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Criminal Law
University of Denver School of Law
McDaniel-Miccio, Rabbi Kris

I. Actus Reus: Act must be voluntary, meaning it is the product of a free and conscious choice
a. What constitutes a legally sufficient act:
· There must be a connection between act and the result
a) Actual cause: cause in fact
b) Proximate cause: result was foreseeable
· The act must be an affirmative act on the part of the ∆, or an omission to act if the ∆ was under a legal duty to act affirmatively (status relationship) that either proscribes or produces the illegal result.
b. Conceptions of voluntariness:
· A voluntary a movement that is willed or directed by the actor
· Involuntary act: individual has no conscious control
· EX: epileptic driving = guilty only if he was aware of his condition
· Mere thoughts are never punishable as crimes
c. Omissions
· Must be a legal duty for an omission to invoke criminal liability
a) Statute
· Driver in accident must stop at the scene, Good Samaritan laws
b) Status relationship
· Parent to child, spouses
c) Beginning to act
· Prevents others from helping
d) K (to provide care)
· Nursing home
e) Causing the harm
· Start fire must stop it, push someone in water who cant swim
d. Possessions: knowingly exercise dominion and control over a banned substance (knowingly taking or keeping a forbidden act is a voluntary act)
· MR: Knowingly!!
· Actual Possession
a) Open and Notorious: if the drugs are in the room = in control
b) ∆ must exercise dominion and control
· Ability to exclude the world
c) Must know that the item is there, and must know that it is contraband
· EX: when you rent the car, but you don’t actually own it
· Constructive possession
a) Control over the premises where the item is located, the ability to exercise control and the intent to do so.
· EX: Apartment Landlord (constructive ); Apartment Renter (actual)
b) Proximity= ability to exercise dominion and control
· Can be individual or multiple individuals
i. Not individually exercising d/c, but based on ability of the person to quickly exercise
ii. EX: drugs or gun in a car with a lot of people, drugs in the kitchen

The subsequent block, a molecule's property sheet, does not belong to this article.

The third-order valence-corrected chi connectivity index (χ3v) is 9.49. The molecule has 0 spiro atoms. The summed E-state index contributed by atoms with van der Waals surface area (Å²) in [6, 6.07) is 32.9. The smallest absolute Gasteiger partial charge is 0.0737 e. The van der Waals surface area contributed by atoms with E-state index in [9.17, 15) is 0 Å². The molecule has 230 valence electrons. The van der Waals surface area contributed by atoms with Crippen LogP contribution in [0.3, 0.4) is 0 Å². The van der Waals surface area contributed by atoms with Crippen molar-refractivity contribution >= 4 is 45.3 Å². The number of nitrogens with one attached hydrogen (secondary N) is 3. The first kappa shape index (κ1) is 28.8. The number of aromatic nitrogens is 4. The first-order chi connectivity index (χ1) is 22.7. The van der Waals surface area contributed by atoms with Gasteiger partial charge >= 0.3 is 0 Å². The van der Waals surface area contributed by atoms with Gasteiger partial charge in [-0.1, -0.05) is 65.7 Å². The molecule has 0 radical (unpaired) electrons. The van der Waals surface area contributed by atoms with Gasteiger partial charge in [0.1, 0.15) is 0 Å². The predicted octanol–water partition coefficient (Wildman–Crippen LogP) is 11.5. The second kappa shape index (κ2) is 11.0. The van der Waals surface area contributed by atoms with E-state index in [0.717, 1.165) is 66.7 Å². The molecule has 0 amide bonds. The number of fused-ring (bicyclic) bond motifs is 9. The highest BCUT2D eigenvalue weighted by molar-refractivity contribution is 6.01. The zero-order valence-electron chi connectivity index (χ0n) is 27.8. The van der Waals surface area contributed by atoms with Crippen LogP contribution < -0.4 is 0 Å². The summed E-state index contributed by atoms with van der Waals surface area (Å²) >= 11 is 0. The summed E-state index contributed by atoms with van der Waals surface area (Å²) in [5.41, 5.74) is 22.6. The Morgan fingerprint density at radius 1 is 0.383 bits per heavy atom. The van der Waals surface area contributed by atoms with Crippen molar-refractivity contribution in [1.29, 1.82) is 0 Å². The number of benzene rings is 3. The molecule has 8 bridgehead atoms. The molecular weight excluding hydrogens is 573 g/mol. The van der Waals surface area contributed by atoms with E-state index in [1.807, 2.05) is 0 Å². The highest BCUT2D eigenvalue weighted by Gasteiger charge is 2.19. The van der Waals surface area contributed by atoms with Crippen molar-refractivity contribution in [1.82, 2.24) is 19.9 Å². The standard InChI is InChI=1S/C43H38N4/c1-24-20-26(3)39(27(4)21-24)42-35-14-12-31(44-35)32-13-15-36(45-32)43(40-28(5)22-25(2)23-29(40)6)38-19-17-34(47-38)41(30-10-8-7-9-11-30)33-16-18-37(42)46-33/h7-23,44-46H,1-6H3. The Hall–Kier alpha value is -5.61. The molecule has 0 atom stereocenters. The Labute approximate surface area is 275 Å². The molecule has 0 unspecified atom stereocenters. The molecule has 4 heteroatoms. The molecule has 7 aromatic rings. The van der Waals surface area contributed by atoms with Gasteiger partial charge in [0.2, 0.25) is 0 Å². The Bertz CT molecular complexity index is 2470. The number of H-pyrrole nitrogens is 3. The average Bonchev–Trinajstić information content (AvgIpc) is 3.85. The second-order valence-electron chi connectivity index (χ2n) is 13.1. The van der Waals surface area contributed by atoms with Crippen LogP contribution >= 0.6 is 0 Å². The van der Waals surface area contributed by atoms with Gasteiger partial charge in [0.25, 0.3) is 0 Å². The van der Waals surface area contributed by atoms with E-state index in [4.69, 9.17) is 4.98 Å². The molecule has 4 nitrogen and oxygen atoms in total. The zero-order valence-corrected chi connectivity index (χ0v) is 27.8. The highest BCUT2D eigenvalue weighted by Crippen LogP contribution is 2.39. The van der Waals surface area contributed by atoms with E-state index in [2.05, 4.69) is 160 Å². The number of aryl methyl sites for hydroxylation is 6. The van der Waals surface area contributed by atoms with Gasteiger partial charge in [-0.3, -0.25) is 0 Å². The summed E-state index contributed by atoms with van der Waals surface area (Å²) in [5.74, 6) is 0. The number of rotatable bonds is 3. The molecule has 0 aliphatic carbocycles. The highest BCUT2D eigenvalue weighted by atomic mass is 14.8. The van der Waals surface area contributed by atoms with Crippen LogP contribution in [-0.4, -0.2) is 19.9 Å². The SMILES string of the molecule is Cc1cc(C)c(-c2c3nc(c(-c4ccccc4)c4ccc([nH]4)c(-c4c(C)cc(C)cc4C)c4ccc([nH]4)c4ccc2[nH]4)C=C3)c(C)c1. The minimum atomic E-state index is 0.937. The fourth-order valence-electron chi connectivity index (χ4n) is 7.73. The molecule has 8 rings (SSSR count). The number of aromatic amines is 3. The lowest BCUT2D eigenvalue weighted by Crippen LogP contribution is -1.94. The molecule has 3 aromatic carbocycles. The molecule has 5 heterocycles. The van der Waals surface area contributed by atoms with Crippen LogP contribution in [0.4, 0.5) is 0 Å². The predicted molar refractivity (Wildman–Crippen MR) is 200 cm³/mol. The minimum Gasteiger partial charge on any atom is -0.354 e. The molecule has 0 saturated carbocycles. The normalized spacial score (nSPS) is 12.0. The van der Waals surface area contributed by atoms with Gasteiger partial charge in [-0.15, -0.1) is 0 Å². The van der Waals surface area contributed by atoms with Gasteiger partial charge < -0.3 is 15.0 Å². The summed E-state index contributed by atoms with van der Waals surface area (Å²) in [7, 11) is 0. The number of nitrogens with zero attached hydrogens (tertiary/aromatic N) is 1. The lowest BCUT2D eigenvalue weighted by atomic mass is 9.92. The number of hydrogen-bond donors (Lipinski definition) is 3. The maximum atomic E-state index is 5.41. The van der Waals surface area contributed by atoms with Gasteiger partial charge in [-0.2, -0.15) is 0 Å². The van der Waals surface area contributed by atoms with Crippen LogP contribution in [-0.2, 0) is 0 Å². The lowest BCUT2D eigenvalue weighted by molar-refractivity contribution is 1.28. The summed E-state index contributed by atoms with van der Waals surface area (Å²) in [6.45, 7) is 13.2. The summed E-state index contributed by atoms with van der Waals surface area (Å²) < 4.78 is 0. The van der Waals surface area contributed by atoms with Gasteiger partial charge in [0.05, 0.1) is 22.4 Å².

c) A visitor has no d/c on premise, but if the visitor is there and owner is not presence then the owner is not in control
d) EX: Explorer with a shit ton of weed… no way that they didn’t know…
· Custody
a) don’t have the power to exclude the world (shoplifting)
b) Transitory relationship…
c) EX: Holding the purse, co
· EX: Demonstrated by a Car
a) Ownership: legally hold the title
b) Actual Possession: borrow for the weekend
c) Constructive Possession: in the car with a friend who borrowed
d) Custody: watch while I run inside

II. Mens Rea: the mental state required by statute at the time of the act
a. Types of Intent:
· General intent crimes
a) ∆ did not intend the direct harm, but they did intend the action that caused the harm
· Specific intent crimes
a) ∆ intends to produce the precise consequences of their actions
· Only intentional crimes are specific intent and knowingly plus (theft) crimes
· Transferred Intent
a) Attributes liability to a ∆ who intends to cause the harm to one person, but harms someone else instead
· MENS REA transferred from the first to the second
· EX: A wants to kill B. Fires at B, but misses and hits C.
i. Charge with attempted ITK for B, ITK for C!!!
· Strict Liability
a) NO MR required, it is enough that the ∆ performed the act
b) EX: statutory rape, felony murder

b. Intentional/Purposeful
· ∆ intends the natural and probable consequences (harm) of their act
· Wholly Subjective test= what the ∆ believed/knew at the time committed the act
· Specific Intent
· ASK: what did the ∆ intend as the consequences of their action?
· EX: ∆ shoots V, HIV biting case
c. Knowingly
· ∆ is consciously aware that the conduct is practically certain (=degree of awareness) to cause the harm
a) Usually drug/possession charges
· General Intent
· EX: bomb in an airplane to destroy the cargo, but KNEW that the deaths of the passengers is practically certain to happen as a result of the action, “Tommy hits hard”, Tons of Drugs
d. Reckless
· ∆ consc

son criminally liable, there must be a connection between the act and the harm.
· Need BOTH, but the are SEPARATE!

o Cause in Fact (actual or factual cause)
§ 1 Actor
· Test:
o Whether ∆’s conduct is a direct cause to the harm
o EX: If A shoots B and B dies from the gunshot, the direct cause of the death (harm was the bullet discharged from B’s gun)
· Direct cause (But For: )
§ 2+ Actors
· Each act must constitute a substantial factor in causing the harm.
· Substantial factor: act that is serious enough to cause or accelerate the resulting harm.
· Substantial Factor: act that is serious enough to cause or accelerate the resulting harm…
o Accelerated the death:
§ ∆1 shoots x, ∆2 stabs x, stabbing accelerated the death, so ∆2 may be criminally liable.
§ Can be held liable even if the result was already inevitable
o Combined sufficient:
§ ∆1 shoots, ∆2 stabs, Both wounds, on their own, would have killed the decedent. Both may be criminally liable.
o Combined insufficient:
§ ∆1 shoots, ∆2 stabs. Combined, the wounds killed, but on their own, they could not have. Both may be criminally liable.

o Proximate Cause (Legal Cause): Act or omission which in a natural and continuous sequence directly produces the death and without which it would not have occurred.
§ THERE CAN BE MORE THAN ONE PROXIMATE CAUSE. (the existence of other proximate causes is not a defense) Basically: the death is the natural or probable result of the act or omission
§ 1 Act precipitates the harm
· Whether a RPP in ∆’s position would have known that shooting at close range/stabbing in the neck/etc. would cause the victim’s death.
§ Did subsequent events cause the harm?